You are a proud and dedicated hand tool woodworker. Equating religion and hand tool woodworking to you trivializes both. You were quietly resentful of the workers at the sawmill when they used a forklift to load your wagon. There was a perfectly good jib and several block and falls that could have accomplished the same task more appropriately.
Since your spouse suffered a back injury, the pit saw has been a challenge.
You’ve tried both methods. Both have their advantages.
This is how you do it.
This is how the Dutch did it.
You’ve tried using your six-year-old twins. If you put them in the pit, they immediately start complaining about getting sawdust in their eyes. Then, after about a half hour, they start playing in the meager pile of sawdust they made leaving their end of the saw unguided.
According to the judge and Child Protective Services, you can’t put them back on top of the log until you can get Texas Heritage Woodworks to make you some toddler-sized harnesses for required fall protection devices.
Less the little darlings fall off the log.
Once they can safely ascend the log, you know that with their short stature, they will we capable of only relatively short strokes. Not all that useful but any stroke is better than no stroke.
For now you have rigged some ropes and pulleys. The best you can saw is around four logs a day. All life is a compromise.
Your infill plane are still three years into the future. You couldn’t fit the ebony into the frames in any way that meets your high standards. You are trying this method you think you remember from a woodworking guild blog that you can’t find anymore. You flew to Madagascar and implanted three bronze and steel plane frames into some ebony trees (Diospyros celebica) in 2013. In three years, you should be able to harvest the trees. Once you get the proper clearances (remember Gibson Guitars fun with Customs a few years back), you can bring the planes home and complete the fitting. There may be some shrinkage but you are a dedicated hand tool woodworker.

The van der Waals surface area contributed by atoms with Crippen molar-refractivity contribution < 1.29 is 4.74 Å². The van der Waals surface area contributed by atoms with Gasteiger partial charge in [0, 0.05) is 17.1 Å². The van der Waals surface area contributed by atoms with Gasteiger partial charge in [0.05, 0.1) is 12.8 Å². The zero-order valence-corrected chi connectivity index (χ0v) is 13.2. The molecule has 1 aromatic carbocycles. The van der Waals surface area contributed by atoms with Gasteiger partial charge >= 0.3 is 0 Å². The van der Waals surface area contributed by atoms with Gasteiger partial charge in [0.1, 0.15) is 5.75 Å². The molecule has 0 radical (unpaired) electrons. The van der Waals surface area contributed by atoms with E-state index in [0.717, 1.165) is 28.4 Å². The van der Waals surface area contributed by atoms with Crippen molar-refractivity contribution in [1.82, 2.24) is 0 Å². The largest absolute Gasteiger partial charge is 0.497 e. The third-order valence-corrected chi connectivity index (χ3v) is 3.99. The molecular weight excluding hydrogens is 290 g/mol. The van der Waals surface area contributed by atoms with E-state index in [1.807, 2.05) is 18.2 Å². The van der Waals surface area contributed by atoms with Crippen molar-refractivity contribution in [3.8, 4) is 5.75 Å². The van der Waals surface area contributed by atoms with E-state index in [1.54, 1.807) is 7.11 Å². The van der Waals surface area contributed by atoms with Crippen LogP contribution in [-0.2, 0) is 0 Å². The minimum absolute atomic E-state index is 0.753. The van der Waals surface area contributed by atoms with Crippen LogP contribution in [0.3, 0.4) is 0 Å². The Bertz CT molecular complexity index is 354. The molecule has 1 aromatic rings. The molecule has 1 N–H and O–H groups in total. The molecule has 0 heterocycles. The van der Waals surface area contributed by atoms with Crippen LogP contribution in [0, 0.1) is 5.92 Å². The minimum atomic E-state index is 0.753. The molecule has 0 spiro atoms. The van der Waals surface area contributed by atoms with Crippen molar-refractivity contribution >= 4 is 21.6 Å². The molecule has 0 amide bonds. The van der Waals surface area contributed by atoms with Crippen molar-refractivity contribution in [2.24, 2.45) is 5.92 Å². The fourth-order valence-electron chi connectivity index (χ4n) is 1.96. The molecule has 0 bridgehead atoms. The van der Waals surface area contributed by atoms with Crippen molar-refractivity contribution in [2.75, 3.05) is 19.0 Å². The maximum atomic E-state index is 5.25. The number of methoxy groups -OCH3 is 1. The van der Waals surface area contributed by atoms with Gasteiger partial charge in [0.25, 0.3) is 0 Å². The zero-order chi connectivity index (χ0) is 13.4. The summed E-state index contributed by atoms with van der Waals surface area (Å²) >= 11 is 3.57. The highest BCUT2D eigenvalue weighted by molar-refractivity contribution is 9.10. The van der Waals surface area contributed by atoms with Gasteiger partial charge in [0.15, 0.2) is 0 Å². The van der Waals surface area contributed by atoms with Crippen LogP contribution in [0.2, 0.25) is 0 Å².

An infill plane, just not yours.
With all your tremendous hand tool woodworking skills, the one task that confounds you is pen turning. Your well-intentioned family and the cretins at work have all pressured you into making them pens for gifts and charitable causes. The first year you made a few hundred by splitting out the green wood and then shaping them with drawknives and spokeshaves. You then bored them out with a brace and spoon bit. Close to round but still tricky fitting all the various pen parts.
The spoon bit.
The next year you added a dowel plate to the process. First thing you learned was to bore the holes after pounding the body through the dowel plate. A matter of centering and structural integrity. Lesson two was to not use a fluted dowel plate. An interesting texture but hard to finish. There was still tear-out using the plain dowel plate but you were able to smooth them with a scraper.
User-built dowel plate.
Being a hand tool woodworker, you decide a lathe may be the answer. You try a spring pole lathe. Not bad but you don’t like the tear-out on the lathe’s backspin and you aren’t coordinated enough to pull the tool away in time.
A spring pole lathe.
Next, you try a treadle lathe. Results are good but the treadle banging the floor annoys the twins and your back-injured spouse.
One variety of treadle lathe.
You tried your Narragansett Machine Co. hobbyist lathe but it looks too industrial and still smells like a machine shop.
Narragansett Machine Co. “hobbyist” lathe. Most of it.
The wheel lathe? Your back-injured spouse is not willing to try before finishing physical therapy. Your fallback engine is the twins. The pit saw has given them some impressive upper body strength but their short arms still limit their power. You try a longer crank but that lifts them off the ground for about 1/3 of a rotation. You try a second crank 180° out from the first but that creates more problems. If they are on the same side of the wheel, one tries to kick the other in the head as they pass over one another. If you put them on opposite sides of the wheel, one claims the other is not doing their fair share of the work. Within ten minutes, all you hear is screams of “Not fair!”. This is not productive.
Another Moxon drawing of a wheel lathe.
A wheel lathe from the Dominy shop exhibit at Winterthur. Setup for outboard turning of a tabletop.
This year, your pilgrimage to Handworks in Amana brought you the answer. In one of the area antique shops You found this:
Another foot powered lathe. You can sit at this one.
With this lathe, you might be able to spin your pens fast enough to use the traditional cyanoacrylate (Super Glue) finish.
So, you can be a purist hand tool woodworker and a pen turner. They are not mutually exclusive.
Note: I do not own the rights to most of the photos. In fact, I never even asked. What do you expect, I’m a blogger.